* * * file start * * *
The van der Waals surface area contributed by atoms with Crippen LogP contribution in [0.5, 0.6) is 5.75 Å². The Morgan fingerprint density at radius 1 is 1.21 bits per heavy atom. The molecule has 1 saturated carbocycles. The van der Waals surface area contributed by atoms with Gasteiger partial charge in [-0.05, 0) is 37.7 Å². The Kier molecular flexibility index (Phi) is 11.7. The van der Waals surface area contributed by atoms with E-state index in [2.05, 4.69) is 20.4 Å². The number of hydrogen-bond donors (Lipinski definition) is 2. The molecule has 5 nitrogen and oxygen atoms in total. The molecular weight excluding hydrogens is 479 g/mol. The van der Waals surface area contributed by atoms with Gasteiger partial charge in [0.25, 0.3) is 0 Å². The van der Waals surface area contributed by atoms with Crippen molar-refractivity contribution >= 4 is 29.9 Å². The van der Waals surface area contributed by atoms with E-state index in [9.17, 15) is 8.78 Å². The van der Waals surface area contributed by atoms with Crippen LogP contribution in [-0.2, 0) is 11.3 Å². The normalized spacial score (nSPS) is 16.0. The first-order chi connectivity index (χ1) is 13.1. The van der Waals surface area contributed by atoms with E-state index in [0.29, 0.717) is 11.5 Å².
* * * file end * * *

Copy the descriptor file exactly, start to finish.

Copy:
The van der Waals surface area contributed by atoms with Crippen LogP contribution in [0.5, 0.6) is 5.75 Å². The Morgan fingerprint density at radius 1 is 1.21 bits per heavy atom. The molecule has 1 saturated carbocycles. The van der Waals surface area contributed by atoms with Gasteiger partial charge in [-0.05, 0) is 37.7 Å². The Kier molecular flexibility index (Phi) is 11.7. The van der Waals surface area contributed by atoms with E-state index in [2.05, 4.69) is 20.4 Å². The number of hydrogen-bond donors (Lipinski definition) is 2. The molecule has 5 nitrogen and oxygen atoms in total. The molecular weight excluding hydrogens is 479 g/mol. The van der Waals surface area contributed by atoms with Gasteiger partial charge in [0.25, 0.3) is 0 Å². The van der Waals surface area contributed by atoms with Crippen molar-refractivity contribution >= 4 is 29.9 Å². The van der Waals surface area contributed by atoms with E-state index in [9.17, 15) is 8.78 Å². The van der Waals surface area contributed by atoms with Crippen LogP contribution in [-0.2, 0) is 11.3 Å². The normalized spacial score (nSPS) is 16.0. The first-order chi connectivity index (χ1) is 13.1. The van der Waals surface area contributed by atoms with E-state index in [0.29, 0.717) is 11.5 Å².